In 1994, God did something special at the Toronto Airport Vineyard. Likewise, in 1996, God showed up at the Brownsville Assembly of God. Although a lot of what you will find on the internet is purely against Toronto, and some are uncritical proponents, I think we should have a more measured approach.
I believe that part of how we measure a revival is through retrospective review of it’s impact. The real criticisms of these movements seem to center around the “manifestations” which occurred. These manifestations often included some very strange things which I would call clearly demonic in nature. However, I do not think that the presence of such things invalidates the revival at all. It may in fact help us authenticate it. When Jesus showed up and demons were present, things happened.
I think the problem in both places may have been that they did not deal properly with the devil. In Toronto there was this phenomenon of people making animal noises and calling it God. I don’t see any Scriptural prototype for this, and on a principle level, it seems more like Satan who wants to debase man, than God who wants to empower him as his ruling agent in the world. In Brownsville, I don’t think they had the baptized animal noises but they did have a lot of people who were most likely demonized hanging out in the crowd. Perhaps they lacked the wisdom or methods to get these people deliverance and this lent creedence to the critics? I’m not sure.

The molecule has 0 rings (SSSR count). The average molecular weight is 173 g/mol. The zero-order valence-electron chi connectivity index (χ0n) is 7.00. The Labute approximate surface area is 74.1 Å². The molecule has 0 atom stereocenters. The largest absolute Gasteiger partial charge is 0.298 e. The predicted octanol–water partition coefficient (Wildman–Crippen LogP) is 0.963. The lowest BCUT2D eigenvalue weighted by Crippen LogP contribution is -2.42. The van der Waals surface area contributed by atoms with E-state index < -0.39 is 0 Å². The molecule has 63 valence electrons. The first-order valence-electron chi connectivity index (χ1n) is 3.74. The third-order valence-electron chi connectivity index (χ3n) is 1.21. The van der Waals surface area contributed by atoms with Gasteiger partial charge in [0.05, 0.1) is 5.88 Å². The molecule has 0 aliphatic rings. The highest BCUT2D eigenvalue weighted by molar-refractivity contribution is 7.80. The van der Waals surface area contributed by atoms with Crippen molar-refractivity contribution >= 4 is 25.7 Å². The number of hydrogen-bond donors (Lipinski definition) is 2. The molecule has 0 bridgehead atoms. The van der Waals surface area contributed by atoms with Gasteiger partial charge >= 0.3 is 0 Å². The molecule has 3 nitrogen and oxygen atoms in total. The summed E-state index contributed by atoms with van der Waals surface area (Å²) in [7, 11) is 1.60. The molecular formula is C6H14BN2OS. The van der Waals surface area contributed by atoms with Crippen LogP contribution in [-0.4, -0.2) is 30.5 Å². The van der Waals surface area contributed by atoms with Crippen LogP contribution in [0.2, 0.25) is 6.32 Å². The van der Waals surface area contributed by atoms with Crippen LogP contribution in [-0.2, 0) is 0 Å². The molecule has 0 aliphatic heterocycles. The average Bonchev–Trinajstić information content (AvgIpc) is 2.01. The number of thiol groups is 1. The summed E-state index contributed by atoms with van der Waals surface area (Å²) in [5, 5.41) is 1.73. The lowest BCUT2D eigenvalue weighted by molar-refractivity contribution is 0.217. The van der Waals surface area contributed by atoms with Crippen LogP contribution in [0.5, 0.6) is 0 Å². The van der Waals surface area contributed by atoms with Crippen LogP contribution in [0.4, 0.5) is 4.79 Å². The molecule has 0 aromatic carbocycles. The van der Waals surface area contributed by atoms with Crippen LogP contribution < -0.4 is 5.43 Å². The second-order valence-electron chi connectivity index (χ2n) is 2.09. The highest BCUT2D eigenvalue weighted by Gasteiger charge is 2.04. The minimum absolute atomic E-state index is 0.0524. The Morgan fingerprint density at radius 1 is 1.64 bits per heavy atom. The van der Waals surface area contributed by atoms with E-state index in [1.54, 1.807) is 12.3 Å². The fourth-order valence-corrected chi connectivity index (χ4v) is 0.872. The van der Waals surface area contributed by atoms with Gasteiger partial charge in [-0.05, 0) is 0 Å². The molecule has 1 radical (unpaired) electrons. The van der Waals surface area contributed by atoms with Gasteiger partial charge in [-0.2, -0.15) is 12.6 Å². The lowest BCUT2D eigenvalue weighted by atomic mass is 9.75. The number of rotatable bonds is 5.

What I can tell you is that both have had a tremendous renewing influence. Toronto has been called the move of the Father’s heart, and even though John Wimber kicked the airport Vineyard out of the movement, I believe it was the culmination of his life’s work. The Toronto movement brought spiritual vitality to those in the “North”: Canada, the UK, the Northern US. Flights from England at one time were becoming overbooked due to the revival. It especially impacted charismatics and, early on, some evangelicals.
Brownsville, on the other hand, was a move of repentance, which mostly impacted the Southern and Western US and specifically Pentecostals. The Assemblies of God, which was the type of church where it emerged, has had an ongoing transformation due to the influence of the revival. When you travel you might hear some AG pastor say “we’ll have our Brownsville.” This in itself is showing a hunger for God over form, which unfortunately had set into the AG more than we’d like to admit.
At a short glance one could say “why so small and why just two places”, but I believe it was God’s strategic direction that used two places to begin to transform His church. He doesn’t just look at the immediate results but the long term impact. You can never really measure the full impact of what the revived souls will do throughout the world and the new direction they will bring into the church as they mature–the Jesus Movement, for example, birthed Calvary Chapel and ultimately the vineyard along with many other Christian leaders, especially on the west coast.
In addition, perhaps these two moves of God were a sort of preparation for a much larger move of God which will ignite America and through us the world…